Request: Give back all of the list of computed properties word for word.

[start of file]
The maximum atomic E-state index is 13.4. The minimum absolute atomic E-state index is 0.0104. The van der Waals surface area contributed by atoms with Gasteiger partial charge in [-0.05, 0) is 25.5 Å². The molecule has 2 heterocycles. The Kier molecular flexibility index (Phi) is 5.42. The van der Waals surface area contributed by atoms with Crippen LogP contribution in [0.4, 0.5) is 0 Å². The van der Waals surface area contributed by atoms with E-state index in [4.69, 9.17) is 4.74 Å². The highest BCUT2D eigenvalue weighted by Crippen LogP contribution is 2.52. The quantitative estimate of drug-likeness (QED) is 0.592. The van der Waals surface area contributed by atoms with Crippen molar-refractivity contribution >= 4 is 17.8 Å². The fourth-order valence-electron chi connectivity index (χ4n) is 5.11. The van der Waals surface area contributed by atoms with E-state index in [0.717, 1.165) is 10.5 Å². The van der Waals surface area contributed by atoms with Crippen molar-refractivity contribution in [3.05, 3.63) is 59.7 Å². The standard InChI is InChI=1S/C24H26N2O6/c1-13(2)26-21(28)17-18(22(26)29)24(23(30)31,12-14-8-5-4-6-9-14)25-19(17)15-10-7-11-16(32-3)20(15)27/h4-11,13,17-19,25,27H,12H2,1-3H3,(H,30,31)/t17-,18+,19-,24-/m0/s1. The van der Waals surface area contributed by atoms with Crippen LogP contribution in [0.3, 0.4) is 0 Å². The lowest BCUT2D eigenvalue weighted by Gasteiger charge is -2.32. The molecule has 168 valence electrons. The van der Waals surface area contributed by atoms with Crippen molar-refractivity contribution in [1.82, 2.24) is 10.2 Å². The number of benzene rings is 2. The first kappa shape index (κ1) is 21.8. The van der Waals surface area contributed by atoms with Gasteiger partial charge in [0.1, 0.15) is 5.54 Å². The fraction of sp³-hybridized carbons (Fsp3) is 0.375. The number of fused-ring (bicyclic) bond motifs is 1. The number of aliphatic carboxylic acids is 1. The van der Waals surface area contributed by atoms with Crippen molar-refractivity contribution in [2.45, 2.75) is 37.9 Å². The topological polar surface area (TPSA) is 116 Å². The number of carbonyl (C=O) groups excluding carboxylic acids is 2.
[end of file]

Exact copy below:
The maximum atomic E-state index is 13.4. The minimum absolute atomic E-state index is 0.0104. The van der Waals surface area contributed by atoms with Gasteiger partial charge in [-0.05, 0) is 25.5 Å². The molecule has 2 heterocycles. The Kier molecular flexibility index (Phi) is 5.42. The van der Waals surface area contributed by atoms with Crippen LogP contribution in [0.4, 0.5) is 0 Å². The van der Waals surface area contributed by atoms with E-state index in [4.69, 9.17) is 4.74 Å². The highest BCUT2D eigenvalue weighted by Crippen LogP contribution is 2.52. The quantitative estimate of drug-likeness (QED) is 0.592. The van der Waals surface area contributed by atoms with Crippen molar-refractivity contribution >= 4 is 17.8 Å². The fourth-order valence-electron chi connectivity index (χ4n) is 5.11. The van der Waals surface area contributed by atoms with E-state index in [0.717, 1.165) is 10.5 Å². The van der Waals surface area contributed by atoms with Crippen molar-refractivity contribution in [3.05, 3.63) is 59.7 Å². The standard InChI is InChI=1S/C24H26N2O6/c1-13(2)26-21(28)17-18(22(26)29)24(23(30)31,12-14-8-5-4-6-9-14)25-19(17)15-10-7-11-16(32-3)20(15)27/h4-11,13,17-19,25,27H,12H2,1-3H3,(H,30,31)/t17-,18+,19-,24-/m0/s1. The van der Waals surface area contributed by atoms with Crippen LogP contribution in [0.3, 0.4) is 0 Å². The lowest BCUT2D eigenvalue weighted by Gasteiger charge is -2.32. The molecule has 168 valence electrons. The van der Waals surface area contributed by atoms with Crippen molar-refractivity contribution in [1.82, 2.24) is 10.2 Å². The number of benzene rings is 2. The first kappa shape index (κ1) is 21.8. The van der Waals surface area contributed by atoms with Gasteiger partial charge in [0.1, 0.15) is 5.54 Å². The fraction of sp³-hybridized carbons (Fsp3) is 0.375. The number of fused-ring (bicyclic) bond motifs is 1. The number of aliphatic carboxylic acids is 1. The van der Waals surface area contributed by atoms with Crippen molar-refractivity contribution in [2.45, 2.75) is 37.9 Å². The topological polar surface area (TPSA) is 116 Å². The number of carbonyl (C=O) groups excluding carboxylic acids is 2.